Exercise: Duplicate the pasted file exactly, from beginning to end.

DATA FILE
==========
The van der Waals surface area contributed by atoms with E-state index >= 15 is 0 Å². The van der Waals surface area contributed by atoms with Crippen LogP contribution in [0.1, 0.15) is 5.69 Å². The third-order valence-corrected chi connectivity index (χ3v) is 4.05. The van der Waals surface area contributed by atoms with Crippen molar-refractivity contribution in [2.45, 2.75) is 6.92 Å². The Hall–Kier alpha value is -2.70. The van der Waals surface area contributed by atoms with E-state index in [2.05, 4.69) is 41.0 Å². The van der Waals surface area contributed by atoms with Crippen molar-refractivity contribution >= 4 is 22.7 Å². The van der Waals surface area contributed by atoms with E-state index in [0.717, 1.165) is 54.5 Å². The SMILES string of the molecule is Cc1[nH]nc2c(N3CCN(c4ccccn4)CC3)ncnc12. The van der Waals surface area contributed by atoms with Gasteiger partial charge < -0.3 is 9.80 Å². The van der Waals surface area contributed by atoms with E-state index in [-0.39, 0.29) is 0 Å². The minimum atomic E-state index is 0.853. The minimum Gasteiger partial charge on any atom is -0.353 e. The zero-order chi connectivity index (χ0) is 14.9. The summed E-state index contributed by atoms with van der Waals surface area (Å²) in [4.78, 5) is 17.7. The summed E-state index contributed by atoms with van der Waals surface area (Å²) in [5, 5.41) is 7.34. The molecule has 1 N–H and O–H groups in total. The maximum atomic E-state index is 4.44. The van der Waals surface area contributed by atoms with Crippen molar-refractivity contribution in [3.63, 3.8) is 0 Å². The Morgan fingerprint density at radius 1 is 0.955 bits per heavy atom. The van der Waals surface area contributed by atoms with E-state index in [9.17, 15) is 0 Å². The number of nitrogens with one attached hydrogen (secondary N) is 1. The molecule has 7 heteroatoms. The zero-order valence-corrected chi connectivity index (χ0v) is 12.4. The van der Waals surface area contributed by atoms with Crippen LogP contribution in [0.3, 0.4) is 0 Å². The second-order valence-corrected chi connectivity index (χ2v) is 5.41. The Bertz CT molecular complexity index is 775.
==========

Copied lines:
The van der Waals surface area contributed by atoms with E-state index >= 15 is 0 Å². The van der Waals surface area contributed by atoms with Crippen LogP contribution in [0.1, 0.15) is 5.69 Å². The third-order valence-corrected chi connectivity index (χ3v) is 4.05. The van der Waals surface area contributed by atoms with Crippen molar-refractivity contribution in [2.45, 2.75) is 6.92 Å². The Hall–Kier alpha value is -2.70. The van der Waals surface area contributed by atoms with E-state index in [2.05, 4.69) is 41.0 Å². The van der Waals surface area contributed by atoms with Crippen molar-refractivity contribution >= 4 is 22.7 Å². The van der Waals surface area contributed by atoms with E-state index in [0.717, 1.165) is 54.5 Å². The SMILES string of the molecule is Cc1[nH]nc2c(N3CCN(c4ccccn4)CC3)ncnc12. The van der Waals surface area contributed by atoms with Gasteiger partial charge < -0.3 is 9.80 Å². The van der Waals surface area contributed by atoms with E-state index in [-0.39, 0.29) is 0 Å². The minimum atomic E-state index is 0.853. The minimum Gasteiger partial charge on any atom is -0.353 e. The zero-order chi connectivity index (χ0) is 14.9. The summed E-state index contributed by atoms with van der Waals surface area (Å²) in [4.78, 5) is 17.7. The summed E-state index contributed by atoms with van der Waals surface area (Å²) in [5, 5.41) is 7.34. The molecule has 1 N–H and O–H groups in total. The maximum atomic E-state index is 4.44. The van der Waals surface area contributed by atoms with Crippen molar-refractivity contribution in [3.63, 3.8) is 0 Å². The Morgan fingerprint density at radius 1 is 0.955 bits per heavy atom. The van der Waals surface area contributed by atoms with E-state index in [9.17, 15) is 0 Å². The number of nitrogens with one attached hydrogen (secondary N) is 1. The molecule has 7 heteroatoms. The zero-order valence-corrected chi connectivity index (χ0v) is 12.4. The van der Waals surface area contributed by atoms with Crippen LogP contribution in [0.3, 0.4) is 0 Å². The second-order valence-corrected chi connectivity index (χ2v) is 5.41. The Bertz CT molecular complexity index is 775.